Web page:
A lot of this is basic Golden Rule empathy stuff that everybody should’ve been able to thoroughly grasp by the age of 9: if you were them, would you want to be treated in this way? Or would you feel annoyed, awkward, imposed upon? After the request, would this person want to see you more or less?

Subtle Distinctions


When I was about 17, I had a conversation with a couple of friends from my old school. I was at university at the time but one of the two was still at my old school and one had left and was at another school. As it’s an old British school, my school had a house system. It’s not very strong and I was never into athletics while I was there. I never won anything for my house as far as I can recall. Both friends were similarly uninterested in such things. We discussed the houses we’re in. One said to the other that he didn’t seem like a member of that house. She wasn’t a particularly observant girl, but she hit on something that had percolated in my mind for ten years at that point: there are differences between the members of the houses. It’s indescribable.

It’s not that Streetonites are athletic and Napierites are academic, or whatever it is that the previous generation claims based on the Sports Day results of their era. It is way more subtle and unimportant than that. Affinity for your group is one thing, but it’s quite another to have a gut instict for identifying the houses of people who largely had no say in which of the four houses they were arbitrarily assigned to. And yet, somehow, this is a widespread phenomenon (if I may extrapolate from my sample size of three).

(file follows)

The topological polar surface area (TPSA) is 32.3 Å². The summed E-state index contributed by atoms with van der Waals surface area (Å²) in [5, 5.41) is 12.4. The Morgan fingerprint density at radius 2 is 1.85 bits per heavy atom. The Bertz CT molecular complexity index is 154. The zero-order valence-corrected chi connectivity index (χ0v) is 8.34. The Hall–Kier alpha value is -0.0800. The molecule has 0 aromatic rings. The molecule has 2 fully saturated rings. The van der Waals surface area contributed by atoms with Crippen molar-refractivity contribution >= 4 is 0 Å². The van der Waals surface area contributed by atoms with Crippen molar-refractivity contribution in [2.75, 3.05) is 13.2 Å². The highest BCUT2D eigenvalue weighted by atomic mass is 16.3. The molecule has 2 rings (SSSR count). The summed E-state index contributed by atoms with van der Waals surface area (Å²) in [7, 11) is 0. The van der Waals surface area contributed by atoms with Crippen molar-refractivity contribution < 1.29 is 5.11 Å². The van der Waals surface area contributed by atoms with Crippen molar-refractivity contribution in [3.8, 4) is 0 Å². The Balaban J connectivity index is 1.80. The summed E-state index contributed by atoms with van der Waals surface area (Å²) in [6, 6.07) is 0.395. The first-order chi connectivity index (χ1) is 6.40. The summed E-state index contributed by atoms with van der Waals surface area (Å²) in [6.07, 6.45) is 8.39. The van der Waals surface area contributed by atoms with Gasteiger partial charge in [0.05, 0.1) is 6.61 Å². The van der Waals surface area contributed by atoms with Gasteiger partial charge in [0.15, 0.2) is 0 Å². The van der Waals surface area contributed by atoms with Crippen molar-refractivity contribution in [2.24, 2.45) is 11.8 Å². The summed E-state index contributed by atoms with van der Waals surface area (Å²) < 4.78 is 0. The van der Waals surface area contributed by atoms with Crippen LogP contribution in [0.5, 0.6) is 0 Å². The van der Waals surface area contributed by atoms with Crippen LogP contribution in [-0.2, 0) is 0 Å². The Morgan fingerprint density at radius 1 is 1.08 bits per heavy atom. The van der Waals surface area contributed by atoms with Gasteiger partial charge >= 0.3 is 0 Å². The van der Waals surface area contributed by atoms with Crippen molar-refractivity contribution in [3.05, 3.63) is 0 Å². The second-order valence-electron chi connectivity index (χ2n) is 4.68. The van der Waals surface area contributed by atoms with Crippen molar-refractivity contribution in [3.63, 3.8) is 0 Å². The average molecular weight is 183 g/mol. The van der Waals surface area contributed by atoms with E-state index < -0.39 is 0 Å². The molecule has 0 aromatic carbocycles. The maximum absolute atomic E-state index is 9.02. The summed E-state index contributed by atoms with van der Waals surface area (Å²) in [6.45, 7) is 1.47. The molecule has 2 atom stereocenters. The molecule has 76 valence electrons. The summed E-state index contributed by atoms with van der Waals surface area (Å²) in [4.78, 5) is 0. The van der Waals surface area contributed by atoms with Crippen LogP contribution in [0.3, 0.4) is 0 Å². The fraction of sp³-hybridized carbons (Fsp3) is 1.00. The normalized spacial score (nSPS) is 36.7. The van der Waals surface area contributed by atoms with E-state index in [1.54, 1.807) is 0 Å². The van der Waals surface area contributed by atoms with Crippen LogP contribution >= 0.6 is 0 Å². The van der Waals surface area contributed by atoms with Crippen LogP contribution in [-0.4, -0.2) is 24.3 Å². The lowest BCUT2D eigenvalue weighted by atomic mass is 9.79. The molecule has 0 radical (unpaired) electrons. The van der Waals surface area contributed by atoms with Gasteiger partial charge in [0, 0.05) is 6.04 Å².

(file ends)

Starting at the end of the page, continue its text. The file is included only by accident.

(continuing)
We discussed a few people we knew and which houses they were in with similar comments popping up occasionally. All three of us had this concept that someone could seem like a member of one of the houses as a result of no describable thing.

There is legitimately no good way these differences between the members of the houses and commonalities between members of the same house could have come about. At boarding schools, which have literal houses in which the children live, obviously there are ways and reasons, but at this day school, how?


I grew up partially in Amington, Tamworth, Staffordshire, which is in the English Midlands. As a Midlander, I don’t really have a dog in the North-South fight. Southerners would like to think I’m from the North, but geography rather undermines this binary perception of England. Scots aren’t thought of as Northern, even though they’re even further North than Northerners. The East and West of England as well as Northern Ireland and Wales are also not really involved in it.